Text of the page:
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Creative South 2019 Notes

Creative South 2019

Cat Noone - Accessibility

Accessibility and Inclusivity is a big topic. Biggest problem is that people are scared to reach out and ask questions.

Conversation around heavy topics needs to be had but it’s hard to do on the internet, needs to be done face to face.

We have a responsibility as a community to hold each other accountable, and push our benchmark for world class design higher.

Important to hold each other accountable — it’s how we get better.

We have opportunity to design the hardware/software to move progress forward.

Data shows that half the increase in child survival rates happen because their mother can read and write.

Education has done this.

Accessible and inclusive design is a part of the product foundation - not a feature to be considered and added later.

Misconception for what accessible and inclusive design is. When we say accessibility we think disability but that’s not all of it. When we make something accessible we give access.

It’s saying you may not want right now, but if you do later the door is open. It does not take any effort to be involved.

Accessibility is something that doesn’t get baked into the workflow. Or if they haven’t done in the beginning, it’s cleanup.

This is ethical, we shouldn’t be doing this for the money. But data prevails.

Start process in the beginning, it’s very hard to change DNA. By starting early you can bake in the process which allows it to:

  • Become a part of your design system
  • Be a part of design thinking
  • Etc.

Capitalize on native patterns, give them soul

Things like bootstrap and material design, solid bases to work with. Take that and give them character. Just because you design for accessibility and have constraints doesn’t mean you have to make something ugly.

Give your products soul. Inject your brand into them. Just because they give a blue doesn’t mean you keep it that way.

Write good alt text

Just write good text. Clear over clever. Content is king. Make it clear. Provide actionable.

Colors matter and so does contrast

Lesson: take your design and go outside with it. Conditions where lighting may not be the best.

Make sure you’re using colors that look great.

Layouts should be consistent and clear

Navigation that’s understandable. We try to get clever to introduce new patterns in terms of experience, but humans in general, we love patterns. We love predictability. Predictability = money.

Use proper states and hierarchy

From typography to the way we allow someone to scan through our page/app. Have hover state, click state.

Support assistive tech and keyboard navigation

Apple and google provide technologies to do this. If there’s nothing else you do support this.

We emphasize the importance of our design and succeeding across platforms but don’t spend enough time ensuring our design succeeds across abilities.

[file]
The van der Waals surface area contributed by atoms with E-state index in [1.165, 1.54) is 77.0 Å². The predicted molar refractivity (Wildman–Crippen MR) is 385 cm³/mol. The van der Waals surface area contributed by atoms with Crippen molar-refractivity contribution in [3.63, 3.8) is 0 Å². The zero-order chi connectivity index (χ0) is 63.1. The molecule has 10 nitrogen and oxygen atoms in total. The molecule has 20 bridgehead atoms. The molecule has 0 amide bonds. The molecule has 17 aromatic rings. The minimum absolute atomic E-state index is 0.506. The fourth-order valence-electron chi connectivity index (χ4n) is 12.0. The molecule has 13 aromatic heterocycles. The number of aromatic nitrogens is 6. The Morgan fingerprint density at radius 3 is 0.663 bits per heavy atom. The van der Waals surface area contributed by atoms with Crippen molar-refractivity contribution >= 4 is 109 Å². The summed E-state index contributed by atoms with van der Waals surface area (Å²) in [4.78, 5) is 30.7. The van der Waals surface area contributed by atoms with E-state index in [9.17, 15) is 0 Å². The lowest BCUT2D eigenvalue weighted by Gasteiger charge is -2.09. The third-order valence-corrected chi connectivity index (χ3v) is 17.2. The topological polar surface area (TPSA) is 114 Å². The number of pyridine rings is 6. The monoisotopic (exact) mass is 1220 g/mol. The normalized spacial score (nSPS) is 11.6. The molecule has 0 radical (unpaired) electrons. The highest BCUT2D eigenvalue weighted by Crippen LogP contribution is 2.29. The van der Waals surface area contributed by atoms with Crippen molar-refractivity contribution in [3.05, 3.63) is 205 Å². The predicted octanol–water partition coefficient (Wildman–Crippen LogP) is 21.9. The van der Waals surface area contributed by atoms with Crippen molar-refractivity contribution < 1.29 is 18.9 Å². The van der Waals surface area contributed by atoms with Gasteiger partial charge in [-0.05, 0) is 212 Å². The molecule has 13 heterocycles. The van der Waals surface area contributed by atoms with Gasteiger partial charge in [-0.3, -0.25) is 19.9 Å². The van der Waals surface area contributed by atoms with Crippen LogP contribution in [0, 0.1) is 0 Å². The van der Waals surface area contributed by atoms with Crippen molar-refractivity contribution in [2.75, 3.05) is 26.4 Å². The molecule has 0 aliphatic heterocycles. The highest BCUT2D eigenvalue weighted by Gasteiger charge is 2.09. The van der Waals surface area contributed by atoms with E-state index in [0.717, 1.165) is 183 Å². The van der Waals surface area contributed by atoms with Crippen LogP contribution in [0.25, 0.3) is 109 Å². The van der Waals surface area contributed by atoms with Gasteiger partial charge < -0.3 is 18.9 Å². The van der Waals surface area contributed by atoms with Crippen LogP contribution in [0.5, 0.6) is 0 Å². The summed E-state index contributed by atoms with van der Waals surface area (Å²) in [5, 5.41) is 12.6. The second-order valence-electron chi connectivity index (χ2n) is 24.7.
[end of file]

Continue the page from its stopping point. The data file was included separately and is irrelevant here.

There are a variety of different abilities Visual, tactile, speech, neurological, auditory. So many things in design that we can use, in terms of constraints and technologies. Using assistive technology, being able to see design, providing haptic feedback.

Spend time actually figuring out who’s using your product.

Herbal essence has changed bottle to have tactile difference between shampoo and conditioner.

We forget about the neophytes who struggle to use the latest technology, or software not yet translated. One of the biggest misconceptions is cognitive abilities. It is stressful for not just individuals who have TBI. Traumatic brain injuries. Autism community prefers identity first: autistic. Be mindful of trying to figure out how to make things fast, speed up processing. Design and code. Even on design side add animation to make it feel faster.

Translation is another. So many countries that would love to capitalize on using products we create. Involving community, people see when it’s a mission driven product. People are good, they want to help. Reach out to people using your product who are outside and ask if they’re willing to contribute to localize.

There’s no better way to measure the effectiveness of your design than to have an individual with disability to test it.

Tools to help build an accessible product

  • WACG, stark, Microsoft inclusive design, contrast, empathy prompts, 18f, a11y style guide, and more...
  • Empathy prompts simulate what it’s like to use your browser (chrome extension) and content through eyes of individual with dyslexia, epilepsy, etc. Not allow you to live the life they live but gives you a taste
  • 18f agency outside of government contracted by government to work on things inside government.

Accessible and inclusive design map quite nicely with business goals.

Doing this is free of charge. (Designing for accessibility and inclusivity) Design the big picture. Talk in money to show value of accessibility.

  • Increase market reach (given 1B people worldwide have a disability)
    • expanding market (includes localizing)
  • Makes your brand look good
  • Showcase proposed profit and loss.
    • enough lawsuits cases out there you can present.
  • Minimize the legal risk
    • part of loss

How to start after given green light:

  1. Talk to people, reach out.

How am I contributing to creating the conditions that I don’t want? How have I been complicit? - Jerry Colonnade (business consultant)

A sustainable solution to making experiences accessible and inclusive will happen only when people of privilege choose to dismantle a system that makes them feel special and powerful.

I hope all of you in here who are privileged, use moments like this and take that privilege and provide people a voice that would otherwise not have them. Help move a group of people forward.

Privilege is powerful, use it for good.

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